Consulting

Courtesy of www.despair.com

Courtesy of www.despair.com


Back in 1996 when I first went into business for myself, I named my company “Automation Consulting Services”. At the time, I wasn’t really sure exactly what a consultant was, but coming from a technical sales background I thought that what I did as a product specialist sort of fit the bill.

During the ten years of that company’s existence I never did a job that could qualify as consulting. During the first 5 or 6 years I built control panels, wired machines and wrote software. After that I started building machinery myself and became more of a custom machine builder focusing on gauging, inspection and material handling. But the name remained.

I would often sit down with a customer and discuss the project and make suggestions where appropriate, but since the customers pretty much knew what they wanted I didn’t consider it consulting. Besides, there was always a big hardware component involved that overshadowed any advice I might give.

When I re-started my company in 2012 I decided to keep the old name even though I had moved to a new city and intended to stay a one-man operation. I dropped the “Services” part of the name and became Automation Consulting, LLC. For a while I picked up contract work writing controls software and design work. Then about a year ago I started teaching PLC classes for Automation Training. I did do some small design and concepting jobs that sort of qualified as consulting, but again in most cases the scope of the project was always pretty well defined by the time I got involved. I even wrote a book that is being used in some engineering classes across the US and overseas.

This March I got involved with what I would consider my first real consulting job. A small machine builder had received a massive order and grew from about 30 people to almost 200 in less than a year! I was brought in to help organize the controls and engineering department and provide expertise from my experience with large machine builders.

Results were mixed on this project. While I was able to provide some useful tools and methods for the company, so much of the project was defined by the end-user that I found very little leeway to implement the procedures on their current project. Though hopefully the things I provided will be of use on future projects, I felt a little disillusioned with the process.

So my question for readers is this: what really qualifies as consulting anyway? To me, when I am teaching a programming class and students are really engaged, I feel like I am providing consulting services to people who want to learn new methods of accomplishing things. When I am designing and programming, I feel that I am engaged in a creative activity that could also qualify as consulting. When on a sales call discussing a new machine or project I certainly feel that I am providing valuable information and methods since the system is still in the concept stage, even though a sales meeting itself brings in no income. The idea of consulting always brings to mind a guy in a suit expounding on how things should be done without actually providing a product as such. And of course the guy is paid a large “consulting” fee rather than working on a time-based contract. This view of consulting rarely applies to my work.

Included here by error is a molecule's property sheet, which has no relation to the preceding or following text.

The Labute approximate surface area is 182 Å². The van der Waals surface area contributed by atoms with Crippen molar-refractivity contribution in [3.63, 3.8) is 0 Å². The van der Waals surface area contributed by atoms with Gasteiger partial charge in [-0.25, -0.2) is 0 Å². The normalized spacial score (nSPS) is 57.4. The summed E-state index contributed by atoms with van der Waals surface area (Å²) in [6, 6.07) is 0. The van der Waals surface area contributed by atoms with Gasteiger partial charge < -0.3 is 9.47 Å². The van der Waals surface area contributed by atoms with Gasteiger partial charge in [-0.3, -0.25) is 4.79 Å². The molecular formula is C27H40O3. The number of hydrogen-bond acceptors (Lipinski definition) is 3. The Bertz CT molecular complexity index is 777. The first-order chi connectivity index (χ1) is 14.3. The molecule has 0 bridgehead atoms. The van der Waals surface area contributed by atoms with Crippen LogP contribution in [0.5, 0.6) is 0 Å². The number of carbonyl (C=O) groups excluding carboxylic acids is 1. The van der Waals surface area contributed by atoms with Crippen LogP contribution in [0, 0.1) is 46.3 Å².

Is training consulting? How about system design? Should one’s fees be based on a percentage of results or is it OK to charge based on time?

When I re-started my business I bought a couple of books on consulting. It is hard to relate most of the subject matter to my area of expertise, but the image I got was more of the “guy in a suit” than a teacher or designer. For those of you that are consultants but not in my field, what does your job entail? Thanks for your input!

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One comment on “Consulting
  1. MURALI KRISHNA P says:

    Am an Electrical Engineering Design Consultant for Thermal Power Plants.
    As for as my experience goes,feel that a consultant is one, who
    1.is a knowledge base of latest trends in one’s field based on economy and efficiency,
    2.is able to add values to the client’s project, though a lion share of parameters are already defined by him,
    3.can design systems within the definitions of client, but incorporate value additions to both project cost and end user,
    and
    4.is affordable with fees based on both percentage of results and on time and resources expended.

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